Definition from Wiktionary, the free dictionary
Jump to navigation Jump to search



From Latin hypothecatus, past participle of hypotheco, hypothecare. This was in turn derived from Ancient Greek ὑποθήκη (hupothḗkē, pledge), from the verb ὑποτίθημι (hupotíthēmi, to pledge as surety).



hypothecate (third-person singular simple present hypothecates, present participle hypothecating, simple past and past participle hypothecated)

  1. (transitive) To pledge (something) as surety for a loan; to pawn, mortgage.
    • 1943, Raymond Chandler, The High Window, Penguin, published 2005, page 12:
      ‘My husband, Jasper Murdock, provided in his will that no part of his collection might be sold, loaned or hypothecated during my lifetime.’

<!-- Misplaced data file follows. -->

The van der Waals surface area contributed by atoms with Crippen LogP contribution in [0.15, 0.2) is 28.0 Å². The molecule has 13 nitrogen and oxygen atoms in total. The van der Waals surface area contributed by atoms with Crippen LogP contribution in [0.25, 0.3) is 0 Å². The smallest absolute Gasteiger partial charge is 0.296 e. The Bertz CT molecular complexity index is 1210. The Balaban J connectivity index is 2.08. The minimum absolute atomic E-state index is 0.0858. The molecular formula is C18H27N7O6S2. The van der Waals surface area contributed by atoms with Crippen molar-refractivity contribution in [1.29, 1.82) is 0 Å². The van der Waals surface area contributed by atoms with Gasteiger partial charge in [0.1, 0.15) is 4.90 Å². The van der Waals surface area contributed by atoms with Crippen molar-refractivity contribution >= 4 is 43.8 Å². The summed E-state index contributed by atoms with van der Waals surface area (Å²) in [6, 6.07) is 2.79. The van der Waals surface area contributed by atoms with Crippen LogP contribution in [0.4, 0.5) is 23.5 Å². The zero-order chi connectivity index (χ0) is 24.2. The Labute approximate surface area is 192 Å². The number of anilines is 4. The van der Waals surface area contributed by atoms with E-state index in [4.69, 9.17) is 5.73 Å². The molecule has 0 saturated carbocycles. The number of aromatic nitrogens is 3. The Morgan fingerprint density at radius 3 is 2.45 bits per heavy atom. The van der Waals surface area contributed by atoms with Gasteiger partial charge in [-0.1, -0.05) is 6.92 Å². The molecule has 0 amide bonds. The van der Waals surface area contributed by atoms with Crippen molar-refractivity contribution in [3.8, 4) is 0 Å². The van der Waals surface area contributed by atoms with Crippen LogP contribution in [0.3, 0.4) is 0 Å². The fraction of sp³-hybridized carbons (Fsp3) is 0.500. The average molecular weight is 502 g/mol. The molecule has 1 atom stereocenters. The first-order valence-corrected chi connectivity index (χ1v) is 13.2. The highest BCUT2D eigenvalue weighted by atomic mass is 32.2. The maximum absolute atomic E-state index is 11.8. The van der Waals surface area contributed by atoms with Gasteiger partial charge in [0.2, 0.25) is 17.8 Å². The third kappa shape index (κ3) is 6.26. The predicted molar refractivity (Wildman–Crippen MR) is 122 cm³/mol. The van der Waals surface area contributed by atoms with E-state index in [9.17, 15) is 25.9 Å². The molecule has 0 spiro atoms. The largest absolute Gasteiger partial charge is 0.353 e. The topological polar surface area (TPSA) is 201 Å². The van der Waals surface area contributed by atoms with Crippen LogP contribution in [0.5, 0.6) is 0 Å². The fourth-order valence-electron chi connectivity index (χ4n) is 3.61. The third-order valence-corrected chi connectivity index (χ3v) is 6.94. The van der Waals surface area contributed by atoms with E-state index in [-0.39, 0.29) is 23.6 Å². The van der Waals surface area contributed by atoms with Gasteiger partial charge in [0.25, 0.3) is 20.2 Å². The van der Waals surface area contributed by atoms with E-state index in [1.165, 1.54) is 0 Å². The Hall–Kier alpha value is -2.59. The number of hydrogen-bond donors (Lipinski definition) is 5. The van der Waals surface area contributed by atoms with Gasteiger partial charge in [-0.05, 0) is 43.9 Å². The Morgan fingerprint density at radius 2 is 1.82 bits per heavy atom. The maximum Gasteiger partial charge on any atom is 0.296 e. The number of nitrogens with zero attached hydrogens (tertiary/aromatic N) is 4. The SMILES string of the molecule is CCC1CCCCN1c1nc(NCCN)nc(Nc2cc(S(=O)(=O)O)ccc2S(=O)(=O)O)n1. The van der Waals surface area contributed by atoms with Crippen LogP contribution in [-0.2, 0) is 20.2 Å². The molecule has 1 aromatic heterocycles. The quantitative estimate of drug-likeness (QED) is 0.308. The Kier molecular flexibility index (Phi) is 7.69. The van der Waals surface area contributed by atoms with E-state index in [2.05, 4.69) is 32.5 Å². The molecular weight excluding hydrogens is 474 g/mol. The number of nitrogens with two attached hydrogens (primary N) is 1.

2. (politics, Britain) To designate a new tax or tax increase for a specific expenditure.
    • 2022 November 30, Peter Plisner, “Can land value capture set projects free?”, in RAIL, number 971, page 51:
      The levy needed primary legislation and permission from the Treasury to hypothecate the proceeds back into the new line. It meant that the Greater London Authority could borrow against future income from the levy.
  3. (Australia) To designate in advance the specific purpose of expenditure for government revenues (especially taxes).

Usage notes[edit]

  • Sometimes wrongly used in place of the word hypothesize.

Derived terms[edit]

Related terms[edit]